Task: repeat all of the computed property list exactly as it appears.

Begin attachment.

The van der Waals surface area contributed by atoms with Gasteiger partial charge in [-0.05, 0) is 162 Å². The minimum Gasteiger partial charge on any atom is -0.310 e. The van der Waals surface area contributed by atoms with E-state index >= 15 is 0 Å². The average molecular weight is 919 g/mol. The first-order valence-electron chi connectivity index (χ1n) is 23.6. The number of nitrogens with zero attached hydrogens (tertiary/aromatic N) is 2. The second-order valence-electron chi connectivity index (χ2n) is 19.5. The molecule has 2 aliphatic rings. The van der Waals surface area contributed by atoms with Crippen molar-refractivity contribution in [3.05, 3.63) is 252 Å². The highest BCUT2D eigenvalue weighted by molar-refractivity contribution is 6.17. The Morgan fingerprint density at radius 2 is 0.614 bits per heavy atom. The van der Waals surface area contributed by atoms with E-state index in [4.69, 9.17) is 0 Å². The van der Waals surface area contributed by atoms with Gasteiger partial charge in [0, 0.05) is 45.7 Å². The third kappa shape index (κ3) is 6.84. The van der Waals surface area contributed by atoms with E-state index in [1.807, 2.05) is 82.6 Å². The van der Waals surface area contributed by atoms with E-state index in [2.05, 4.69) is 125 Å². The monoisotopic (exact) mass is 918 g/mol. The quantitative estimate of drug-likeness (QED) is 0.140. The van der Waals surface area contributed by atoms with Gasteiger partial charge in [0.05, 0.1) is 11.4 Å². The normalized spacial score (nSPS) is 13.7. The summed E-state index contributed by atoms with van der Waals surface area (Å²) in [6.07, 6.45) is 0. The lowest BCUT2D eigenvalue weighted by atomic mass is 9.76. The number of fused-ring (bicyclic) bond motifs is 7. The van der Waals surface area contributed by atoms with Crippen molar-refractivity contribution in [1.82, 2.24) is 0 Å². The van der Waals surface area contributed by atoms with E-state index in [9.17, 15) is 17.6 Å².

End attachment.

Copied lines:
The van der Waals surface area contributed by atoms with Gasteiger partial charge in [-0.05, 0) is 162 Å². The minimum Gasteiger partial charge on any atom is -0.310 e. The van der Waals surface area contributed by atoms with E-state index >= 15 is 0 Å². The average molecular weight is 919 g/mol. The first-order valence-electron chi connectivity index (χ1n) is 23.6. The number of nitrogens with zero attached hydrogens (tertiary/aromatic N) is 2. The second-order valence-electron chi connectivity index (χ2n) is 19.5. The molecule has 2 aliphatic rings. The van der Waals surface area contributed by atoms with Crippen molar-refractivity contribution in [3.05, 3.63) is 252 Å². The highest BCUT2D eigenvalue weighted by molar-refractivity contribution is 6.17. The Morgan fingerprint density at radius 2 is 0.614 bits per heavy atom. The van der Waals surface area contributed by atoms with E-state index in [4.69, 9.17) is 0 Å². The van der Waals surface area contributed by atoms with Gasteiger partial charge in [0, 0.05) is 45.7 Å². The third kappa shape index (κ3) is 6.84. The van der Waals surface area contributed by atoms with E-state index in [1.807, 2.05) is 82.6 Å². The van der Waals surface area contributed by atoms with E-state index in [2.05, 4.69) is 125 Å². The monoisotopic (exact) mass is 918 g/mol. The quantitative estimate of drug-likeness (QED) is 0.140. The van der Waals surface area contributed by atoms with Gasteiger partial charge in [0.05, 0.1) is 11.4 Å². The normalized spacial score (nSPS) is 13.7. The summed E-state index contributed by atoms with van der Waals surface area (Å²) in [6.07, 6.45) is 0. The lowest BCUT2D eigenvalue weighted by atomic mass is 9.76. The number of fused-ring (bicyclic) bond motifs is 7. The van der Waals surface area contributed by atoms with Crippen molar-refractivity contribution in [1.82, 2.24) is 0 Å². The van der Waals surface area contributed by atoms with E-state index in [9.17, 15) is 17.6 Å².